The bus ride only took 4 hours from Caloocan, Manila to Iba, Zambales. Personally I think we left Manila too early but because we didn’t have a choice, we had to leave at 12mn. The last trip of Victory Liner to Iba was only 12mn. Upon arrival, we unloaded all our things and folding bikes and there we met up with the rest of the group and our hosts, Ms. Aleth and  Sir Mario.

Jollibee BreakfastPhoto by Tonnette Jacinto

Jollibee Breakfast
Photo by Tonnette Jacinto

From the terminal, we biked our way to Jollibee (about 3km away), the only breakfast place open at 6am in Iba. It was also there that we met up with more folding bikers, Stephen and Thanny.

Free shirts!Photo by Tonnette Jacinto

Free shirts!
Photo by Tonnette Jacinto

The ride started immediately after breakfast. Every pedal was breathtaking. A lot of trees, well paved flat roads, nice weather, and most of all great company.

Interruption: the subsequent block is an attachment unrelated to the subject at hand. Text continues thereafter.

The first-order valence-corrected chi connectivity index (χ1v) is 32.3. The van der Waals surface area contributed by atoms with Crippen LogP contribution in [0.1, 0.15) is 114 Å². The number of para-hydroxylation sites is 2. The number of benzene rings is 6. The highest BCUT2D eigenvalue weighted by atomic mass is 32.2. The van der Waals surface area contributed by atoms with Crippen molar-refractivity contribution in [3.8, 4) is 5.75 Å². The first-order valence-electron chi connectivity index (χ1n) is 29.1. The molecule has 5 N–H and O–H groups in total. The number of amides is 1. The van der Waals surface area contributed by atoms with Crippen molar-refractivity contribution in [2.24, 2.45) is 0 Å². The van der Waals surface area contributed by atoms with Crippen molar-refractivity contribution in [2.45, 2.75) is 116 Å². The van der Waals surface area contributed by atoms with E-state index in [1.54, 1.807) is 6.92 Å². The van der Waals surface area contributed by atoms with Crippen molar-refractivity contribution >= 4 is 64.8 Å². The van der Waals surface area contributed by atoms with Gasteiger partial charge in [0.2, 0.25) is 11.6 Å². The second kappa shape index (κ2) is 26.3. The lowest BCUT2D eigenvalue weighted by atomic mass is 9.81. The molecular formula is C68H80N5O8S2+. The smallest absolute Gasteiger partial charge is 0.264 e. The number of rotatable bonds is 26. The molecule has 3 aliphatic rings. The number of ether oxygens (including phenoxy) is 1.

The beautiful landscape of Zambales.

The beautiful landscape of Zambales.

The beautiful landscape of Zambales.

The beautiful landscape of Zambales.

Riding with my folding bike buddies. Special thanks to Folding Bike Pilipinas and Polkit for organizing this amazing adventure!

Rolling in Zambales

A run down house along the road.

A run down house along the road.

Riding inside the town.

Inside streets

Just about 15kms away from the city, we reached an Aeta Village where we stopped to meet and greet the kids and the rest of the community. We were also fortunate to be able to give a little of happiness to them. A local vendor of buko ice cream came and we all pitched in to give away to all the kids in the community.